Once the applicant prepares all the needed documents, they can submit the Owner Operator LMIA application to ESDC. Once ESDC approves an LMIA request, the applicant needs to submit a work permit application to IRCC. The work permit provides the opportunity for the foreign business owner to start running the business and after 1 year, he/she can apply for permanent residency through the federal skilled worker program.
Advantages of Owner Operator LMIA
As mentioned above, the Owner Operator LMIA is exempt from job advertisement requirements, therefore, the process is not as lengthy and expensive as a regular LMIA. This makes the application process faster and less stressful.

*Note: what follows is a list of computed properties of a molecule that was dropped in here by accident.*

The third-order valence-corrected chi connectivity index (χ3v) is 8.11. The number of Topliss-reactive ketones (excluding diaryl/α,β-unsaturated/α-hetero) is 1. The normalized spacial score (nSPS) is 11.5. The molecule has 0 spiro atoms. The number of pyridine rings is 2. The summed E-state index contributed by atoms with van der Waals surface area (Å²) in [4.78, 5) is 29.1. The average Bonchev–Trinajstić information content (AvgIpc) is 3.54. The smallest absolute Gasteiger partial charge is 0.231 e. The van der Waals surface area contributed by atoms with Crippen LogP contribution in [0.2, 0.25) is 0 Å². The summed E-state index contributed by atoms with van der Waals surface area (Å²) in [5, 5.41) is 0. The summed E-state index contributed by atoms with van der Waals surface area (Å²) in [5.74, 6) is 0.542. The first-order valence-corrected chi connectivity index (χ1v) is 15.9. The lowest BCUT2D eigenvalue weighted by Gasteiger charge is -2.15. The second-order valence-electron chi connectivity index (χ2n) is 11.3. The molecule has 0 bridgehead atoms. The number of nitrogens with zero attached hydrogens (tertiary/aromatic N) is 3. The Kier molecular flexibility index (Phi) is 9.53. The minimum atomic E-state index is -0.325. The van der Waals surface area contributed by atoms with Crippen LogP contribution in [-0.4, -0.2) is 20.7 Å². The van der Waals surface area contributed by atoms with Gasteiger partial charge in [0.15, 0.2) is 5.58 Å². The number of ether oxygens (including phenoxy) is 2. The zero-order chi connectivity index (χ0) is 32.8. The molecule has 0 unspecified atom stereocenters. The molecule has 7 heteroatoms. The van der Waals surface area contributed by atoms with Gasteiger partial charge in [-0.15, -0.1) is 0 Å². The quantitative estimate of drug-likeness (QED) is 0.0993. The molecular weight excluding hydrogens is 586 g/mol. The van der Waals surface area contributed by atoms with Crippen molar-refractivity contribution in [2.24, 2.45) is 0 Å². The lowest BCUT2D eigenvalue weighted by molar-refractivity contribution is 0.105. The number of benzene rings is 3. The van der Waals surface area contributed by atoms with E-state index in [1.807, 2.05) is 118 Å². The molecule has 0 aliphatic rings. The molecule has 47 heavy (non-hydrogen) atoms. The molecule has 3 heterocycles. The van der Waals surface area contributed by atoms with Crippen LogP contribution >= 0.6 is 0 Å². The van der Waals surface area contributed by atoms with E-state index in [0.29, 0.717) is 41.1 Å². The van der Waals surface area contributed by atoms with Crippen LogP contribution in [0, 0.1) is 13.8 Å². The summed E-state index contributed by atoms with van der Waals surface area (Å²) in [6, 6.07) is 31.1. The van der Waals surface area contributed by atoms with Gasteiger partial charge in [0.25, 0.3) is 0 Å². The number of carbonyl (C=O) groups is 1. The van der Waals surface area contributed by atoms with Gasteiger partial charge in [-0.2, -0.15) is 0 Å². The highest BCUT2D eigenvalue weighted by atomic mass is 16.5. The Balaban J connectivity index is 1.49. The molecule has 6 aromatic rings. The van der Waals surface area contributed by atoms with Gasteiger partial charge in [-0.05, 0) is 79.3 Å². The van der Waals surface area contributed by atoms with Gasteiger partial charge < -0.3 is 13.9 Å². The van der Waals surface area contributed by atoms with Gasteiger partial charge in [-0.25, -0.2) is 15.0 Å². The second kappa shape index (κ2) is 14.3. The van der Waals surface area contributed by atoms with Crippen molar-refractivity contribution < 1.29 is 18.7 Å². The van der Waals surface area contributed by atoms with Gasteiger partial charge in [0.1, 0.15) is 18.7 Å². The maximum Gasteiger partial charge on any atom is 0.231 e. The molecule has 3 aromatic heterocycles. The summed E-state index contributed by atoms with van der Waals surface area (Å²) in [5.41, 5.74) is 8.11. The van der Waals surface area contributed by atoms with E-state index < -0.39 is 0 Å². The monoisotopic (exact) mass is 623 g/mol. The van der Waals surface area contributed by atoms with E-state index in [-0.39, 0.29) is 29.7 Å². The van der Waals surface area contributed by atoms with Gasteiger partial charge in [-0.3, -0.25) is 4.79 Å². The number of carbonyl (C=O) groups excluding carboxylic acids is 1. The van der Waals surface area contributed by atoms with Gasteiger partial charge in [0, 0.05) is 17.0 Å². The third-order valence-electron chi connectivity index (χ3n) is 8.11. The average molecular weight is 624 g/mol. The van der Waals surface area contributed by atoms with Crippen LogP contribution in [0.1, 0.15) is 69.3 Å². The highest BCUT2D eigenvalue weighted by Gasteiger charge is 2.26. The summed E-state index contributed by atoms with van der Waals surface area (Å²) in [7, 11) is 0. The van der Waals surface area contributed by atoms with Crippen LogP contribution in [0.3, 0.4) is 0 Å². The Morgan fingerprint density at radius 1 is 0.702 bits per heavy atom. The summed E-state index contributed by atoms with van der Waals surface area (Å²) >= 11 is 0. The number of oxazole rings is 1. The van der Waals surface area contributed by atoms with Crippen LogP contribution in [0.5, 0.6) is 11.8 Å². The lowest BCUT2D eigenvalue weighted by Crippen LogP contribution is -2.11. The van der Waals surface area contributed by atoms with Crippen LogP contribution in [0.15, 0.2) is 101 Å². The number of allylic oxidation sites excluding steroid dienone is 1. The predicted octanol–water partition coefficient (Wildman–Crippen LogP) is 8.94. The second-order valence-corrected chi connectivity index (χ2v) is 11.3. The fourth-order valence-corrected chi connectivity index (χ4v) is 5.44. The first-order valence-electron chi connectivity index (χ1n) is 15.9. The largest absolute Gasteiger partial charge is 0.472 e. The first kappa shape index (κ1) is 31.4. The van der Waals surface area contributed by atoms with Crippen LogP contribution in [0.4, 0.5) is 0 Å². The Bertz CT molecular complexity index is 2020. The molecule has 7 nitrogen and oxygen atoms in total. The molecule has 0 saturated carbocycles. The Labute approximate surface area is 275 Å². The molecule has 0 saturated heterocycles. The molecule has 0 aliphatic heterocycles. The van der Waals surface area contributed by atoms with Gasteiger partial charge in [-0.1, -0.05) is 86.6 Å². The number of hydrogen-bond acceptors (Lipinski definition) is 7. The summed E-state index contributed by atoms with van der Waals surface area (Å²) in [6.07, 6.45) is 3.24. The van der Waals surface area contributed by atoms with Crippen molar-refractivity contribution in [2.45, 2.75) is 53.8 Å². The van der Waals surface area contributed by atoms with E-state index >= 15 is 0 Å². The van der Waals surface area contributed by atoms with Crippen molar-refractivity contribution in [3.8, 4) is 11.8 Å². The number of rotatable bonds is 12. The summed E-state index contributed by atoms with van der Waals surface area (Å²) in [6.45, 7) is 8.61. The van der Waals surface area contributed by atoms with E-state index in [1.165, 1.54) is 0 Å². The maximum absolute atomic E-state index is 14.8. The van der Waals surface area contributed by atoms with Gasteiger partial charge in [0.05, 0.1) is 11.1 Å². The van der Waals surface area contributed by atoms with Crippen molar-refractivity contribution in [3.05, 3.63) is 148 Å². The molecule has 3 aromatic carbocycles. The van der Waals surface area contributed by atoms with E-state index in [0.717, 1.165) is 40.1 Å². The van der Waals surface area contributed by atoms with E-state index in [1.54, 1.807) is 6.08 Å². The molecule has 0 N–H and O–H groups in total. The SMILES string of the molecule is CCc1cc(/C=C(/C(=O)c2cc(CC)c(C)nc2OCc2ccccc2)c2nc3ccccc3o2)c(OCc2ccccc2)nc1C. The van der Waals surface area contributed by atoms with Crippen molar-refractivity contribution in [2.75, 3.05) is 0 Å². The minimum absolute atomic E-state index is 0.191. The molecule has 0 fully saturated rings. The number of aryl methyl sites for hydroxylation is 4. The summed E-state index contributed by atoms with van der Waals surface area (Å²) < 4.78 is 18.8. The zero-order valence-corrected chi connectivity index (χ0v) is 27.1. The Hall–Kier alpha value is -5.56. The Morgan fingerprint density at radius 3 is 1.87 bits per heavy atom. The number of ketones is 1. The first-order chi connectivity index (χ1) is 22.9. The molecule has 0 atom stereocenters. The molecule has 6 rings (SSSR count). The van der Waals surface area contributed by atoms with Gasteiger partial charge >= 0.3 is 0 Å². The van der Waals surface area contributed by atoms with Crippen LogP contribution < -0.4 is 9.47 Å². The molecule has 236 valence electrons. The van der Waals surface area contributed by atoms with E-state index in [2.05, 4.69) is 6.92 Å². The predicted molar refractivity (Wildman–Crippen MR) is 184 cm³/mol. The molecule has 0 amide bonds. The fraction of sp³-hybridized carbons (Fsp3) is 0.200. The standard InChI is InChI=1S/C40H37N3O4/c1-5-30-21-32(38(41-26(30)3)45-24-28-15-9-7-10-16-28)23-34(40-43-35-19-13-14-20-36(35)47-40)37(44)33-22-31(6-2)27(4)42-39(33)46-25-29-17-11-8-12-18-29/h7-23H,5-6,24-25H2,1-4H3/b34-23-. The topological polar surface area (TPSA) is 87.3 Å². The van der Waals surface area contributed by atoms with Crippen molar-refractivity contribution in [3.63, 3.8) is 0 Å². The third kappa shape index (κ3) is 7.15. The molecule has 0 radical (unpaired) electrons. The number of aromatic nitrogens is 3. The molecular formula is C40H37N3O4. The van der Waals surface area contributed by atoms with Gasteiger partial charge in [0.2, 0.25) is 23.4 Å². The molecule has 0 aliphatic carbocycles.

Owner Operator LMIA provides the business owner 200 points, which helps with the immigration application through Canadian Federal Express Entry program. Family members such as spouses and dependent children can accompany the business owner and obtain permanent residency status. The Owner Operator will be granted a closed work permit, which means he or she will only be able to work for that business. The spouse can receive an open work permit, which allows him or her to work for any company that offers them a job. Dependent children will be able to enroll in Canadian schools and universities.
Disadvantages of Owner Operator LMIA
One of the disadvantages facing the Owner-Operator LMIA applicants is a lack of certainty over obtaining permanent residency. Unfortunately, ESDC does not provide any guarantee or assurance that those admitted to this program will also be qualified for permanent residency status. The reason is that, although they are both part of Canadian Federal Government, ESDC And IRCC are two separate entities.